Dinah Mulock was born on 20th April 1826 in Stoke-on-Trent, Staffordshire, the eldest child of nonconformist minister Thomas Mulock and his schoolmistress wife, also called Dinah. The young Dinah enjoyed the benefits of a good education, but her father’s fragile mental health meant that from the age of 13 she was obliged to help her mother run a private school. The family moved to London in 1839, where Dinah studied drawing and languages. When her mother died six years later, Thomas Mulock was unable to cope and deserted his three children.
Left with financial responsibility for her brothers, Dinah Mulock trained to become a governess – one of a very few professions available to women of her class at the time. Lacking any enthusiasm for the role, she instead turned to writing as a means of earning her living. This was a good choice, as Dinah Mulock enjoyed considerable success with early novels, such as The Ogilvies (1849), Olive (1850), and The Head of the Family (1852). Her most famous novel, John Halifax, Gentleman (1856), proved to be one of the nineteenth century’s best-selling books. In A Woman’s Thoughts about Women, Dinah Mulock addressed in non-fiction some of the themes that would dominate her novels, such as the need for self-sufficiency and the importance of avoiding loneliness.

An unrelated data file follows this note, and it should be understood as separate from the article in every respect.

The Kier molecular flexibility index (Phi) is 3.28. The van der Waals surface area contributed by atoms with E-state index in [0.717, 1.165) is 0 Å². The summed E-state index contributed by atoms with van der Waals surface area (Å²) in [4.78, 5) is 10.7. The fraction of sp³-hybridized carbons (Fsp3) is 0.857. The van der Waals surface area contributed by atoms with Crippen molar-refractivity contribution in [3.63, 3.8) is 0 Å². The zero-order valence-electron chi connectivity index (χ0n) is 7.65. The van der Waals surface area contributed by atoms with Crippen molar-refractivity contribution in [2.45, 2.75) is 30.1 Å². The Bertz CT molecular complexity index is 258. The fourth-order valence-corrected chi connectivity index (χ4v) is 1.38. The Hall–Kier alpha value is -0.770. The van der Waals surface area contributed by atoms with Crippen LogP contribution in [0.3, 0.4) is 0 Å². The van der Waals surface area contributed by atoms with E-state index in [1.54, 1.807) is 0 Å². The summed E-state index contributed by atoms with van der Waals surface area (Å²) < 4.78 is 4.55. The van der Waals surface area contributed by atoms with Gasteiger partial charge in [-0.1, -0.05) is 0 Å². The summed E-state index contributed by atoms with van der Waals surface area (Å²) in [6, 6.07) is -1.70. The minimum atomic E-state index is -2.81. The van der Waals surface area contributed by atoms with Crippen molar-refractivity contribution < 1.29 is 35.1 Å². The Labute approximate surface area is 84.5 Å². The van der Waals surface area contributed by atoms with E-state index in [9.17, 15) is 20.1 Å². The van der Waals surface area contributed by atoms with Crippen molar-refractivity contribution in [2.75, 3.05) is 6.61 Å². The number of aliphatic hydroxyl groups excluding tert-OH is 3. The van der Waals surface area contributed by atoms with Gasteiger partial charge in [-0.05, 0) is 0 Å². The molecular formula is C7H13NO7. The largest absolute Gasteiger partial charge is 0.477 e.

Aged nearly forty, Dinah Mulock married George Lillie Craik, an accountant who was the nephew of the author who shared his name. From Dinah Craik’s literary earnings, they were able to build a house near Bromley in Kent, and there they brought up an adopted baby daughter, Dorothy. Alongside her novels, Craik also published essays, travelogues, poetry, and children’s stories.
Dinah Craik died suddenly of heart failure at home in 1887 while preparing for her daughter’s wedding. Craik is enjoying growing critical attention, especially for her radical portrayal of disabled characters in her novels Olive and A Noble Life.
Victorian Secrets publishes A Noble Life by Dinah Mulock Craik.